Cylert, also called pemoline, is a central nervous system (CNS) stimulant. Pemoline is structurally different from amphetaminesand methylphenidate. It is a white, tasteless, odorless powder, relatively insoluble in water, chloroform, ether, acetone, and benzene.
Cylert is normally supplied in tablet form or oral administration. It is also available as chewable tablets. It is primarily indicated for treatment of attention-deficit hyperactivity disorder (ADHD); however, due to its association with life threatening hepatic failure, it should not ordinarily be considered as first line drug therapy for ADHD. Presently, Cylert is classified as a Schedule IV drug.
Pemoline has a pharmacological activity similar to other CNS stimulants; however, it has minimal sympathomimetic effects. Though studies indicate that pemoline may act in animals through dopaminergic mechanisms, the precise method of action in humans is unknown.
There is neither sufficient evidence that clearly establishes the mechanism whereby Cylert produces its mental and behavioral effects in children, nor conclusive evidence of how these effects relate to the condition of the central nervous system (CNS).
Indications and Dosage:
Cylert is indicated for treatment of attention deficit hyperactivity disorder (ADHD). However, due to the danger and association of severe hepatic failure, it should not be employed as a first-line treatment for the condition.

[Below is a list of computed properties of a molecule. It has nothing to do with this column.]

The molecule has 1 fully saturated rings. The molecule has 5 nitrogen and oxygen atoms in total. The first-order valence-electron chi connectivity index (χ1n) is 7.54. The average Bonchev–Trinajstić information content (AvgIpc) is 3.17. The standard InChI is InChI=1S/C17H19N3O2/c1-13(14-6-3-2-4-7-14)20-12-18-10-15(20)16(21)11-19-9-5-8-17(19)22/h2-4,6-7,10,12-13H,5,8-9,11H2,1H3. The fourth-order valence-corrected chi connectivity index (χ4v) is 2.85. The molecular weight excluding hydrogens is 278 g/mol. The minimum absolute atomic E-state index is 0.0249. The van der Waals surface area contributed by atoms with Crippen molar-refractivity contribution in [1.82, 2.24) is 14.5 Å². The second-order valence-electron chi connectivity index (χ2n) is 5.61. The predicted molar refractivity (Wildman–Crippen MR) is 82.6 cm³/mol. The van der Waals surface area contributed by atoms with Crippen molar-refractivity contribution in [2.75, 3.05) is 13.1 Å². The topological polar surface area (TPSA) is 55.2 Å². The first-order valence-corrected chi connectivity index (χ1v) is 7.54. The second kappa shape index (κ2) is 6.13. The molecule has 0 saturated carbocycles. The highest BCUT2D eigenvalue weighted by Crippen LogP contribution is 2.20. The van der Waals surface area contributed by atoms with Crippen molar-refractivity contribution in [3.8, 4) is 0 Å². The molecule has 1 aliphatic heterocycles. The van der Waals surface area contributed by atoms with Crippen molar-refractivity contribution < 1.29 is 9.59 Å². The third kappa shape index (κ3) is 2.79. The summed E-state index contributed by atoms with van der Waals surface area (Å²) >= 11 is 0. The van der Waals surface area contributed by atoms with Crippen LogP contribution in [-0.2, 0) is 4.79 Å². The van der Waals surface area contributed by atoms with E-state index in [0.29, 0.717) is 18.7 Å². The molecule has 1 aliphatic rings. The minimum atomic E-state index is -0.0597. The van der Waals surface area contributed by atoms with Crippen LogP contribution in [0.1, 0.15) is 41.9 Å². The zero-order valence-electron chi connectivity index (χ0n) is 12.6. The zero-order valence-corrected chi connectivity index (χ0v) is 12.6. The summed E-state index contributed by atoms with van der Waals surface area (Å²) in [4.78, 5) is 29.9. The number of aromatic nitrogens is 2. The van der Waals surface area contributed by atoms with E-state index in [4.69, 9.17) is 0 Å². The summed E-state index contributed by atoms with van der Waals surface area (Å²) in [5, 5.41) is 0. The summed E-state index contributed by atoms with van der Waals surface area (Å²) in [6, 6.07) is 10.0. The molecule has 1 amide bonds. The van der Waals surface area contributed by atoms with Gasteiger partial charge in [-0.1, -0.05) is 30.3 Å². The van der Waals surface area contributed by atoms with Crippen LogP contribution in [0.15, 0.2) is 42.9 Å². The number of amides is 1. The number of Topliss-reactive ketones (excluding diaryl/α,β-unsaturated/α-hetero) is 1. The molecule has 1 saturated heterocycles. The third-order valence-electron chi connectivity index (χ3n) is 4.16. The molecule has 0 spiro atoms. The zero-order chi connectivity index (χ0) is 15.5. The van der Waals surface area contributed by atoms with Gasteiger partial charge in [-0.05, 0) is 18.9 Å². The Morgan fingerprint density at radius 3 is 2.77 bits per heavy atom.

It is recommended that in the event pemoline is prescribed and administered, it should be part of a larger total treatment program that typically includes other remedial measures (social, psychological, educational) for a stabilizing effect.
Cylert is administered in a single dose orally each morning. The recommended starting dose is 37.5mg/day. This daily dose should be gradually increased by 18.75mg at one week intervals until the desired clinical response is obtained. The effective daily dose for most patients will range from 56.25 to 75mg. The maximum recommended dose is 112.5mg/day.
Clinical improvement with pemoline has shown to be gradual. When taking the recommended dose, significant benefits may not be apparent until three to four weeks of continual therapy. When possible, drug administration should be occasionally interrupted to determine if there is any recurrence of behavioral symptoms sufficient to require continued therapy.
A number of adverse reactions have been associated with Cylert. There have been reports of hepatic dysfunction or failure, ranging from asymptomatic reversible increases in liver enzymes to hepatitis, jaundice.
Isolated reports of aplastic anemia have also been reported. In addition, central nervous system (CNS) effects that have been reported include convulsive seizures, hallucinations, dyskinetic movements of the tongue, lips, face and extremities, abnormal oculomotor function, mild depression, dizziness, increased irritability, headache, and drowsiness.
The most commonly reported side effect of Cylert is insomnia. In the majority of cases it is transient in nature or responds to a reduction in dosage.
Cylert is a DEA-Schedule IV controlled substance. The drug failed to demonstrate a potential for self-administration in primates. However, the similarity of Cylert to other psychostimulants with known risk of dependence suggests that psychological and/or physical dependence may occur. There have been isolated reports of transient psychotic symptoms in adults following the long-term misuse of excessive oral doses of pemoline. It should be given with caution to emotionally unstable patients who may increase the dosage of their own initiative.